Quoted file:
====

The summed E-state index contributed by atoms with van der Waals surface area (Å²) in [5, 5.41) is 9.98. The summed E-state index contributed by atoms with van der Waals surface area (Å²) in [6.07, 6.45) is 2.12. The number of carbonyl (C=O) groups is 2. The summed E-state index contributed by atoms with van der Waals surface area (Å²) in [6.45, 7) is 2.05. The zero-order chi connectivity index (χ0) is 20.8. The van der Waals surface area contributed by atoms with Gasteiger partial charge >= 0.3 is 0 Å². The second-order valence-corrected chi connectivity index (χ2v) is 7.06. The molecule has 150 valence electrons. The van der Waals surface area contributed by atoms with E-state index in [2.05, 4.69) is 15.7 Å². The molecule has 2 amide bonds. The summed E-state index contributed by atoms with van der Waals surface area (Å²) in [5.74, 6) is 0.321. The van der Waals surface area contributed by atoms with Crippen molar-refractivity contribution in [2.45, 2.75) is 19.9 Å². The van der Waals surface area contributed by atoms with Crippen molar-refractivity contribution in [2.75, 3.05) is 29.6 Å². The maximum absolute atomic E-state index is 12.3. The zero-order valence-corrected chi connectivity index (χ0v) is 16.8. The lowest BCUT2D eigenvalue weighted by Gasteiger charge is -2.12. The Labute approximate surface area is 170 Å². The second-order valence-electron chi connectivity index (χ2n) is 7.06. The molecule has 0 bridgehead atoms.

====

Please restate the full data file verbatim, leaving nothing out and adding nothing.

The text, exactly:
The summed E-state index contributed by atoms with van der Waals surface area (Å²) in [5, 5.41) is 9.98. The summed E-state index contributed by atoms with van der Waals surface area (Å²) in [6.07, 6.45) is 2.12. The number of carbonyl (C=O) groups is 2. The summed E-state index contributed by atoms with van der Waals surface area (Å²) in [6.45, 7) is 2.05. The zero-order chi connectivity index (χ0) is 20.8. The van der Waals surface area contributed by atoms with Gasteiger partial charge >= 0.3 is 0 Å². The second-order valence-corrected chi connectivity index (χ2v) is 7.06. The molecule has 150 valence electrons. The van der Waals surface area contributed by atoms with E-state index in [2.05, 4.69) is 15.7 Å². The molecule has 2 amide bonds. The summed E-state index contributed by atoms with van der Waals surface area (Å²) in [5.74, 6) is 0.321. The van der Waals surface area contributed by atoms with Crippen molar-refractivity contribution in [2.45, 2.75) is 19.9 Å². The van der Waals surface area contributed by atoms with Crippen molar-refractivity contribution in [2.75, 3.05) is 29.6 Å². The maximum absolute atomic E-state index is 12.3. The zero-order valence-corrected chi connectivity index (χ0v) is 16.8. The lowest BCUT2D eigenvalue weighted by Gasteiger charge is -2.12. The Labute approximate surface area is 170 Å². The second-order valence-electron chi connectivity index (χ2n) is 7.06. The molecule has 0 bridgehead atoms.